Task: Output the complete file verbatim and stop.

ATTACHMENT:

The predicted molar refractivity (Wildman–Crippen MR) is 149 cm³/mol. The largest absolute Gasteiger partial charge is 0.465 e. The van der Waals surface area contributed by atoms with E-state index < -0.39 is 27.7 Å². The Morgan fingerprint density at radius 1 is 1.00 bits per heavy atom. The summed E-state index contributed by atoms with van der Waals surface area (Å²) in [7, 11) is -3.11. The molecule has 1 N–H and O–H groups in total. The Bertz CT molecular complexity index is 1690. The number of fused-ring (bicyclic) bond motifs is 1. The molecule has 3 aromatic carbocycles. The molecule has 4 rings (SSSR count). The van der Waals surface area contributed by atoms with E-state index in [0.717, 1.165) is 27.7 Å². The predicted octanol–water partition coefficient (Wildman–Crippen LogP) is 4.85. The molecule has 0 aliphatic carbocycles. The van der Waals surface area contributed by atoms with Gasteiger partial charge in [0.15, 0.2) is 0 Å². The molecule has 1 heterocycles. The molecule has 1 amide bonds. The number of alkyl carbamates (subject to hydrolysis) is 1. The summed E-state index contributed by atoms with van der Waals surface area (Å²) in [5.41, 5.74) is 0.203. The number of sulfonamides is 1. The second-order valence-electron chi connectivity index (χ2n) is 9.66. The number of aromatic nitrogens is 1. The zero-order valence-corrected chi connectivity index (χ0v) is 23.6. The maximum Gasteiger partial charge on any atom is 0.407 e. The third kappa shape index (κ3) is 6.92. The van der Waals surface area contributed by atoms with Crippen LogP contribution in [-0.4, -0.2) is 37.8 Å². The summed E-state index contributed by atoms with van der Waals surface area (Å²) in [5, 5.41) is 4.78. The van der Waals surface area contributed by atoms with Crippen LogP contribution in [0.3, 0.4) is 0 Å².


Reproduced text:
The predicted molar refractivity (Wildman–Crippen MR) is 149 cm³/mol. The largest absolute Gasteiger partial charge is 0.465 e. The van der Waals surface area contributed by atoms with E-state index < -0.39 is 27.7 Å². The Morgan fingerprint density at radius 1 is 1.00 bits per heavy atom. The summed E-state index contributed by atoms with van der Waals surface area (Å²) in [7, 11) is -3.11. The molecule has 1 N–H and O–H groups in total. The Bertz CT molecular complexity index is 1690. The number of fused-ring (bicyclic) bond motifs is 1. The molecule has 3 aromatic carbocycles. The molecule has 4 rings (SSSR count). The van der Waals surface area contributed by atoms with E-state index in [0.717, 1.165) is 27.7 Å². The predicted octanol–water partition coefficient (Wildman–Crippen LogP) is 4.85. The molecule has 0 aliphatic carbocycles. The van der Waals surface area contributed by atoms with Gasteiger partial charge in [0.15, 0.2) is 0 Å². The molecule has 1 heterocycles. The molecule has 1 amide bonds. The number of alkyl carbamates (subject to hydrolysis) is 1. The summed E-state index contributed by atoms with van der Waals surface area (Å²) in [5.41, 5.74) is 0.203. The number of sulfonamides is 1. The second-order valence-electron chi connectivity index (χ2n) is 9.66. The number of aromatic nitrogens is 1. The zero-order valence-corrected chi connectivity index (χ0v) is 23.6. The maximum Gasteiger partial charge on any atom is 0.407 e. The third kappa shape index (κ3) is 6.92. The van der Waals surface area contributed by atoms with Crippen LogP contribution in [-0.4, -0.2) is 37.8 Å². The summed E-state index contributed by atoms with van der Waals surface area (Å²) in [5, 5.41) is 4.78. The van der Waals surface area contributed by atoms with Crippen LogP contribution in [0.3, 0.4) is 0 Å².